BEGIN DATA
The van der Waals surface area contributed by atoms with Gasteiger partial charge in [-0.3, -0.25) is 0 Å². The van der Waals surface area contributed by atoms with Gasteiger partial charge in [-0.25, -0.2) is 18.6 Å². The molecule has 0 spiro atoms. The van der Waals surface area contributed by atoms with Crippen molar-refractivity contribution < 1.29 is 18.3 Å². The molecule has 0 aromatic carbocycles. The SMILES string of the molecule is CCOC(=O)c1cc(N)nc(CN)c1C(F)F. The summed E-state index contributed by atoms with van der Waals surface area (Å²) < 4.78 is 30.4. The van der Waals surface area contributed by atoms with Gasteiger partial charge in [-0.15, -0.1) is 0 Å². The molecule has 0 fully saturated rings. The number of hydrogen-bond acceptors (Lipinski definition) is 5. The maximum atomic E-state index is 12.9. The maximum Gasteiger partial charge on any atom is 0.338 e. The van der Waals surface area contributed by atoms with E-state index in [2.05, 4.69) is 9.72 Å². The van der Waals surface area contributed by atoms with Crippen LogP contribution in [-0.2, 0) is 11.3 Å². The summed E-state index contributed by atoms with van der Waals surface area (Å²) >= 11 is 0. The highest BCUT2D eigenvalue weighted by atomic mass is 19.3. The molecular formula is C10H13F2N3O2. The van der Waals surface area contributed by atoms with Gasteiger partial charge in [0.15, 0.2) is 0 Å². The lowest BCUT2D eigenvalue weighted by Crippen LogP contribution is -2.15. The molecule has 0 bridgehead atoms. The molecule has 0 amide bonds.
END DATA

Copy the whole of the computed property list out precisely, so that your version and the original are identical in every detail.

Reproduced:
The van der Waals surface area contributed by atoms with Gasteiger partial charge in [-0.3, -0.25) is 0 Å². The van der Waals surface area contributed by atoms with Gasteiger partial charge in [-0.25, -0.2) is 18.6 Å². The molecule has 0 spiro atoms. The van der Waals surface area contributed by atoms with Crippen molar-refractivity contribution < 1.29 is 18.3 Å². The molecule has 0 aromatic carbocycles. The SMILES string of the molecule is CCOC(=O)c1cc(N)nc(CN)c1C(F)F. The summed E-state index contributed by atoms with van der Waals surface area (Å²) < 4.78 is 30.4. The van der Waals surface area contributed by atoms with Gasteiger partial charge in [-0.15, -0.1) is 0 Å². The molecule has 0 fully saturated rings. The number of hydrogen-bond acceptors (Lipinski definition) is 5. The maximum atomic E-state index is 12.9. The maximum Gasteiger partial charge on any atom is 0.338 e. The van der Waals surface area contributed by atoms with E-state index in [2.05, 4.69) is 9.72 Å². The van der Waals surface area contributed by atoms with Crippen LogP contribution in [-0.2, 0) is 11.3 Å². The summed E-state index contributed by atoms with van der Waals surface area (Å²) >= 11 is 0. The highest BCUT2D eigenvalue weighted by atomic mass is 19.3. The molecular formula is C10H13F2N3O2. The van der Waals surface area contributed by atoms with Gasteiger partial charge in [0.15, 0.2) is 0 Å². The lowest BCUT2D eigenvalue weighted by Crippen LogP contribution is -2.15. The molecule has 0 bridgehead atoms. The molecule has 0 amide bonds.